18th November - Today's News: Concerns Grow Over UK Drought

Following on from Anglia Water's request for a drought order this winter, more water companies now warn that millions of households face water rationing and hosepipe bans next year. I've been warning of this for months. After a wet start, it now looks certain that November will be our 13th consecutive month with below average rainfall in Evesham. It's also been a very mild start to November - so much so that the weather's gone quackers as ducks born born six months earlier and roses bloom in November - though the roses in my garden have often been blooming at Christmas, so nothing unusual here. And no sign yet of the much publicised cold and snow for October, or, um, November then, er, well, December .....

In contrast, over in the US tornadoes in Southeast kill 6, flatten homes whilst up in Alaska record Fairbanks cold continues as air quality warnings issued

Weather harder to predict, Environment Canada warns

A silent flood misery for 1.8m in Cambodia, Vietnam as the worst floods in a decade go largely unreported.

Charities warn that Afghan drought hit families could be cut off by extreme weather within weeks

In contrast to other parts of the world, deforestation causes cooling in northern US, Canada, study finds.

IPCC chief braced for storms of denial over extreme weather report - well, if it doesn't say what it want it to say then it must be fradulent. Right?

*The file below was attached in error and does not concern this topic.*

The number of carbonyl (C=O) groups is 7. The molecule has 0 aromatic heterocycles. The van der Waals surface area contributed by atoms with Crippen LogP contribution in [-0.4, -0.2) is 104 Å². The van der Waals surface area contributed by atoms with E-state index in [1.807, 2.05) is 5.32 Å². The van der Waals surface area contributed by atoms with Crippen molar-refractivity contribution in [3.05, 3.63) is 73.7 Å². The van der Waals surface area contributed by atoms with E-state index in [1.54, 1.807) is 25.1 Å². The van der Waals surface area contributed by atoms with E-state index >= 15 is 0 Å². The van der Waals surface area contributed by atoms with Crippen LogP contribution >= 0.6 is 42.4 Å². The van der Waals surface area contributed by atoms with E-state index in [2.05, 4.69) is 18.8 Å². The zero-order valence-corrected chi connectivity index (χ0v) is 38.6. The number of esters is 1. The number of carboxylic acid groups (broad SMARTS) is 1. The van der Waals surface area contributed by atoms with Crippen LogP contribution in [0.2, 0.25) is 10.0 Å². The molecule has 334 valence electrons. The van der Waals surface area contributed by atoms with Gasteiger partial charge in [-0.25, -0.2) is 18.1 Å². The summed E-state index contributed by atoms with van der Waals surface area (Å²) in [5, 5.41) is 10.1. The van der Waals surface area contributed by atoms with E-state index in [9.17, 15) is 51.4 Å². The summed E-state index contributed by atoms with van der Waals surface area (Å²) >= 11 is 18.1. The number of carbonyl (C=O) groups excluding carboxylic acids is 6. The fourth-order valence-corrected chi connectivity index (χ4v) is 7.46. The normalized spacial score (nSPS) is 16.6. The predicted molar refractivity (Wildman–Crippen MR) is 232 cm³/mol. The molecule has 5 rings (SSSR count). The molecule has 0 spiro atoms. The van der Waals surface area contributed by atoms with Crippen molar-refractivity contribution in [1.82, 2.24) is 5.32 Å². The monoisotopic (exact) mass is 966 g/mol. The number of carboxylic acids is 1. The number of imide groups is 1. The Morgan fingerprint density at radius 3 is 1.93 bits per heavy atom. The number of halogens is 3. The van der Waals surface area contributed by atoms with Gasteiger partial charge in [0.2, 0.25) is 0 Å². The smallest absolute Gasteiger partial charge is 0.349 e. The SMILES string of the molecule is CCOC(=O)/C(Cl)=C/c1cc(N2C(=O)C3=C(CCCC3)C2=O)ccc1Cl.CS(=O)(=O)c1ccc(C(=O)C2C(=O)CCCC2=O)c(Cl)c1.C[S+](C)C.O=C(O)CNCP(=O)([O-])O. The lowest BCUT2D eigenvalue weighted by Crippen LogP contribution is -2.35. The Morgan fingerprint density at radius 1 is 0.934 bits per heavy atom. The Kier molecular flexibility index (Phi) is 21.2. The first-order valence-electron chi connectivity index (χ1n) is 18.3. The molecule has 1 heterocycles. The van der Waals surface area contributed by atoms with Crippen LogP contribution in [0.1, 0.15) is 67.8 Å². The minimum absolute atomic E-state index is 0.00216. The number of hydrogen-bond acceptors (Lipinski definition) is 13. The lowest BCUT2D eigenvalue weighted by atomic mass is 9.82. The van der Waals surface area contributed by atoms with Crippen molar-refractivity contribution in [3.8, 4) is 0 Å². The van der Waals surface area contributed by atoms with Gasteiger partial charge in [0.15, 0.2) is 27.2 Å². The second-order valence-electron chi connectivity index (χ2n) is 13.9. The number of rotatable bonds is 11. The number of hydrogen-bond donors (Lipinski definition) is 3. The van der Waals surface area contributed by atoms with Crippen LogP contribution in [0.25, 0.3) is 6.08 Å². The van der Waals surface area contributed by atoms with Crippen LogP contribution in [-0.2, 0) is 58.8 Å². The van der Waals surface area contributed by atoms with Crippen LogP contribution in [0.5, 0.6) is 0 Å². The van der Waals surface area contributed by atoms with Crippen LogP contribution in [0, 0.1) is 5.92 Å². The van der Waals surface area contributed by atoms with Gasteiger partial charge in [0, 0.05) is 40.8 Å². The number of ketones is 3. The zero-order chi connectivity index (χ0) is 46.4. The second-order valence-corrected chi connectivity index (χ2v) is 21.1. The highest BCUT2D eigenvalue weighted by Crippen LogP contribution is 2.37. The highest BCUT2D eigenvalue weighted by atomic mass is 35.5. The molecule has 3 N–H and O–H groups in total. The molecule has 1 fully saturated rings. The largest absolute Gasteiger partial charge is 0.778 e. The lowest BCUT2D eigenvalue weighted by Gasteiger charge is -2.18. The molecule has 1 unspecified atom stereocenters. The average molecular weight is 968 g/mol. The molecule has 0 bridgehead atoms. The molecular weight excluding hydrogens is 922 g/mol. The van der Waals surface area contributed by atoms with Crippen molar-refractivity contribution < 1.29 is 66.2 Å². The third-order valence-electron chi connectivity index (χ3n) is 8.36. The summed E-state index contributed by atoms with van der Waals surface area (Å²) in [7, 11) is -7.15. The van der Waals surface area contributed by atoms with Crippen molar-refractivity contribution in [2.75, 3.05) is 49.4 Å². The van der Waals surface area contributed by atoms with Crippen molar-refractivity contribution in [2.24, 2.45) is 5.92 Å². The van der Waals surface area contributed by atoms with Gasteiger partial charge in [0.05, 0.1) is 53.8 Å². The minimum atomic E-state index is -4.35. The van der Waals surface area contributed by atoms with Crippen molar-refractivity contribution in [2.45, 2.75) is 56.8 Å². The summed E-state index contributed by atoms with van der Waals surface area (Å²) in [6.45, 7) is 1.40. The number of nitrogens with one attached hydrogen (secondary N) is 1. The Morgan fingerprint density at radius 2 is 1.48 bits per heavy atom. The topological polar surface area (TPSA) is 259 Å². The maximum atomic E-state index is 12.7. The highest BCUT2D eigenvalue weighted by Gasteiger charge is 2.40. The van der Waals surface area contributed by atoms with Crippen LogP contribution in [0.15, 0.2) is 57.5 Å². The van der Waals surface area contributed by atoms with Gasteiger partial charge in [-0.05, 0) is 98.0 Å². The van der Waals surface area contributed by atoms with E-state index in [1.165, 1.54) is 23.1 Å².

It's been a record long Arctic navigation season but are lemmings turning the Arctic green?

Efforts to cut sulpur emissions work, as acid pollution in rain decreases with emissions, long-term study shows

In Antarctica, the Gamburstev 'ghost mountains' mystery solved - and despite being 'young looking' they actually date back a billion years to the time of Rodinia.

'Lost' continent Gondwana sheds light on formation of world today

And my holistic or complex theory starts to gain ground as a team from Princeton conclude that massive volcanoes, meteorite impact delivered one-two death punch to dinosaurs. It's no longer seen as a simple either/or.

And further back in time, the date and rate of Earth's most extreme extinction pinpointed. The P/T extinction peaked at 252.28 mya and lasted less than 200,000 years. The anthropocene extinction - currently ongoing due to the activities of man - probably started around 50,000 years ago. So we've time yet to make it worse.

The search for extraterrestrial life moves a step forward with the discovery that Jupiter moon Europe has shallow lakes

Finally, there are plans to lift radioactive contamination controls on UK sheep farms imposed after Chernobyl.

Access to wildlife should be a right, not a privilege - I'm not sure I quite agree that but certainly it shold be encouraged and efforts made to ensure everyone has the opportunity to see not just wild life but also wild places. On which note, I hear that according to the JMT the amount of lScottosh land designated 'wild' in the sense that no sign of modern human activity can be seen has halved in the past 20 years. Mostly thanks to windfarms.

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